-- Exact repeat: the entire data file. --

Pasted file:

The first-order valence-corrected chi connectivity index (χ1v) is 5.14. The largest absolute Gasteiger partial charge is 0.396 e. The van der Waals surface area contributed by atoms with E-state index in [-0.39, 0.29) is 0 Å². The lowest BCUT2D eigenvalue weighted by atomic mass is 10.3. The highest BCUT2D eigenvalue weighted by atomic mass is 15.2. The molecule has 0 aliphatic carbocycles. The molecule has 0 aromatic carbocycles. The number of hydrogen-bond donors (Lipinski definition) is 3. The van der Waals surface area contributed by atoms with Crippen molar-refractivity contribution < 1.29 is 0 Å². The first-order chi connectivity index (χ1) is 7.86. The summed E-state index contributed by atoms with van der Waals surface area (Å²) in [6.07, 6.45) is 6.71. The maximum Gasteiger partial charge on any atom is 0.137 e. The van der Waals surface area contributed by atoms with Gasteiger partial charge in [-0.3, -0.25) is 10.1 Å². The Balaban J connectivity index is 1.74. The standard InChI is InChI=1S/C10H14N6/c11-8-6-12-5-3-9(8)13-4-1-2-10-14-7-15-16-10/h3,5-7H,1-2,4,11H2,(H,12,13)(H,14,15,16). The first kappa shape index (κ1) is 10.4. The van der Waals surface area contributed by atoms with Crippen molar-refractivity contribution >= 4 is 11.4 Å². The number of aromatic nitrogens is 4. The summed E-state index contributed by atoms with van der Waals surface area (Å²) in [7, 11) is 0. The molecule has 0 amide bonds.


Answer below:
The first-order valence-corrected chi connectivity index (χ1v) is 5.14. The largest absolute Gasteiger partial charge is 0.396 e. The van der Waals surface area contributed by atoms with E-state index in [-0.39, 0.29) is 0 Å². The lowest BCUT2D eigenvalue weighted by atomic mass is 10.3. The highest BCUT2D eigenvalue weighted by atomic mass is 15.2. The molecule has 0 aliphatic carbocycles. The molecule has 0 aromatic carbocycles. The number of hydrogen-bond donors (Lipinski definition) is 3. The van der Waals surface area contributed by atoms with Crippen molar-refractivity contribution < 1.29 is 0 Å². The first-order chi connectivity index (χ1) is 7.86. The summed E-state index contributed by atoms with van der Waals surface area (Å²) in [6.07, 6.45) is 6.71. The maximum Gasteiger partial charge on any atom is 0.137 e. The van der Waals surface area contributed by atoms with Gasteiger partial charge in [-0.3, -0.25) is 10.1 Å². The Balaban J connectivity index is 1.74. The standard InChI is InChI=1S/C10H14N6/c11-8-6-12-5-3-9(8)13-4-1-2-10-14-7-15-16-10/h3,5-7H,1-2,4,11H2,(H,12,13)(H,14,15,16). The first kappa shape index (κ1) is 10.4. The van der Waals surface area contributed by atoms with Crippen molar-refractivity contribution >= 4 is 11.4 Å². The number of aromatic nitrogens is 4. The summed E-state index contributed by atoms with van der Waals surface area (Å²) in [7, 11) is 0. The molecule has 0 amide bonds.